Every year right about this time, children everywhere are going back to school. The lines at Walmart are long and shopping carts are full of brand new box of crayons and brightly colored spiral bound notebooks. As thoughts turn to school, parents of adopted kids often wonder if they need to do anything extra to make sure their child has a smooth school year.
In most respects the beginning of the school year is no different for adopted kids than for kids born into their families. We buy the school supplies and new clothes, fill out reams of paperwork, and sent them off with a kiss and a prayer. But adoption can add complications at school.
- Maybe your family is transracial, and you worry that your child will have to field questions.
- Maybe your child’s family is filled with birth parents, birth siblings, etc., and you wonder if you need to give the teacher a score card to know who is who.
- Maybe your child came to you with the emotional scars and behavior of a hard life, and you are debating how much information to share with her teacher.
- Maybe your child has learning differences/disabilities caused by prenatal alcohol or drug exposure, and you question if the teacher needs to know the cause in order to help.
- Maybe we worry that our child is a little fuzzy on the difference between privacy and secrecy, and perhaps has a tendency to overshare information that he may later regret telling.
- And then there are the dreaded school assignments that may just draw unwanted attention to the way our child joined our family.
There are negative stereotypes about adoption, and we don’t want to needlessly burden our child or his teacher. On the other hand, we do want to be proactive to avoid any potential problems.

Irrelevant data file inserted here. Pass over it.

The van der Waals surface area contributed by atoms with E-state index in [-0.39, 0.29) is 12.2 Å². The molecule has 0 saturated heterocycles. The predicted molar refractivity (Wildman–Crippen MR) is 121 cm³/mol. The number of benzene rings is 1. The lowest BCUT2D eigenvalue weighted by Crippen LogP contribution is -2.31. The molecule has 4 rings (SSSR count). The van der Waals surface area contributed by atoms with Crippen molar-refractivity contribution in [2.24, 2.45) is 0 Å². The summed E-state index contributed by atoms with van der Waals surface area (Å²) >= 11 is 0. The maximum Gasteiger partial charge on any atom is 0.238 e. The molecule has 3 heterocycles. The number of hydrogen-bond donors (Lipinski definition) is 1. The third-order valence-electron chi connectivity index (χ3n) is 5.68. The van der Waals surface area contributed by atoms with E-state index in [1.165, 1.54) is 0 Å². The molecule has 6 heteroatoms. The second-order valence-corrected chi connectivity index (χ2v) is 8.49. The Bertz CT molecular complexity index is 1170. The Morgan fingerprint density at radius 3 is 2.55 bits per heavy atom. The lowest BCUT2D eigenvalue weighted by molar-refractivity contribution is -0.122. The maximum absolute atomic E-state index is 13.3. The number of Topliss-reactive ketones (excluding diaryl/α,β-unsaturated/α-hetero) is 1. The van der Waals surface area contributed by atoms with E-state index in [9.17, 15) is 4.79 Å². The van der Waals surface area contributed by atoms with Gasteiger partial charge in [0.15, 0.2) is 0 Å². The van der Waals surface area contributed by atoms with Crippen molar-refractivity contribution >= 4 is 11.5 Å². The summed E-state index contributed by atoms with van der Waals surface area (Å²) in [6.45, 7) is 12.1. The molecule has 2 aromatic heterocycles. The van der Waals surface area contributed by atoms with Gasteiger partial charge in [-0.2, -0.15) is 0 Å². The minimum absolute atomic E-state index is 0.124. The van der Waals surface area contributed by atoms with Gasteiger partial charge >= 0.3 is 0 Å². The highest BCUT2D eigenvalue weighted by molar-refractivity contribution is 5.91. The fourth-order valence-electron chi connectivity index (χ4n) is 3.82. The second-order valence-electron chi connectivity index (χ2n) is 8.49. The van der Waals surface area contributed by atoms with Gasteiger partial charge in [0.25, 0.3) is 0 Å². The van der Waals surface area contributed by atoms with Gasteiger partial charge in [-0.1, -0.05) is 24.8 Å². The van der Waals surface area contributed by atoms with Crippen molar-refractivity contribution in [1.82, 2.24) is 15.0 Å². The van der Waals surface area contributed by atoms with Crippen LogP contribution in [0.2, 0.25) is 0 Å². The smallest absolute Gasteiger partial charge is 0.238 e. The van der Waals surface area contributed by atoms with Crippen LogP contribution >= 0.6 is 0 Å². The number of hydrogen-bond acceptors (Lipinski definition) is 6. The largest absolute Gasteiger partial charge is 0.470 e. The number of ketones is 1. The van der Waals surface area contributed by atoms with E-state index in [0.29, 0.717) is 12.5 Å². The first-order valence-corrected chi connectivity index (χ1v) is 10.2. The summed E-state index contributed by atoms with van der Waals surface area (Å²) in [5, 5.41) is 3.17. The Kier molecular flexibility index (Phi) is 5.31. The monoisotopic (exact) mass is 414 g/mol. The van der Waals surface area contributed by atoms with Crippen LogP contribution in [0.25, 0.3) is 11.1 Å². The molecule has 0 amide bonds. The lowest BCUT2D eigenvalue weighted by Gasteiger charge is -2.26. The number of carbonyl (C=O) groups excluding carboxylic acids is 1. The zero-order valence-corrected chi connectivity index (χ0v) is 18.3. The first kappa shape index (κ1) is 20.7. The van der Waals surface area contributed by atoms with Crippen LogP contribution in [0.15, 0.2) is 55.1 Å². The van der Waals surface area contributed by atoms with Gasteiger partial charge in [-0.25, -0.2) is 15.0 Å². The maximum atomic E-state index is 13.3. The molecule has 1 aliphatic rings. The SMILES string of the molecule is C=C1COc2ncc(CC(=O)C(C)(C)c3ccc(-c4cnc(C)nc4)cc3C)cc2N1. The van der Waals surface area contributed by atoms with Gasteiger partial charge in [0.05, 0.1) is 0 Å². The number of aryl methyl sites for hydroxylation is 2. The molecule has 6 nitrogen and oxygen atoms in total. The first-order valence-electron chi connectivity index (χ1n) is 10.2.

Beginning of School Checklist for Adopted Kids
- If your family stands out, prepare your child to answer questions from other children.
- If you want to make sure that different types of families are valued in your school, ask your child’s teacher if you can come to class to read a book about different ways families are made. Check out our list of the best books that highlight different types of families.
- If your child was adopted internationally, consider asking the teacher if you can do a lesson on that country. Hint: bringing candy from that country to share is always a hit.
- Share the amount of information about your child’s life that is necessary for the teacher to help your child. It is usually not necessary to share intensely personal details with the school.
- If you are concerned about specific behaviors, consider talking with the school counselor in addition to the teacher. Brainstorm ways to help your child and ask for open lines of communication.
- If your child freely and proudly shared details about his adoption and life prior to coming to your family, think about whether he is oversharing details that he will later regret. Being proud to be adopted is one thing, sharing that you were abandoned in a field or that both birth parents are in jail might be too much. Some kids need help understanding the difference between privacy and secrecy.
- Ask your child’s teacher if there will be school assignments that might be problematic for your child, such as creating a family tree, bringing baby pictures, or sharing early life stories.
Blog: Creating A Family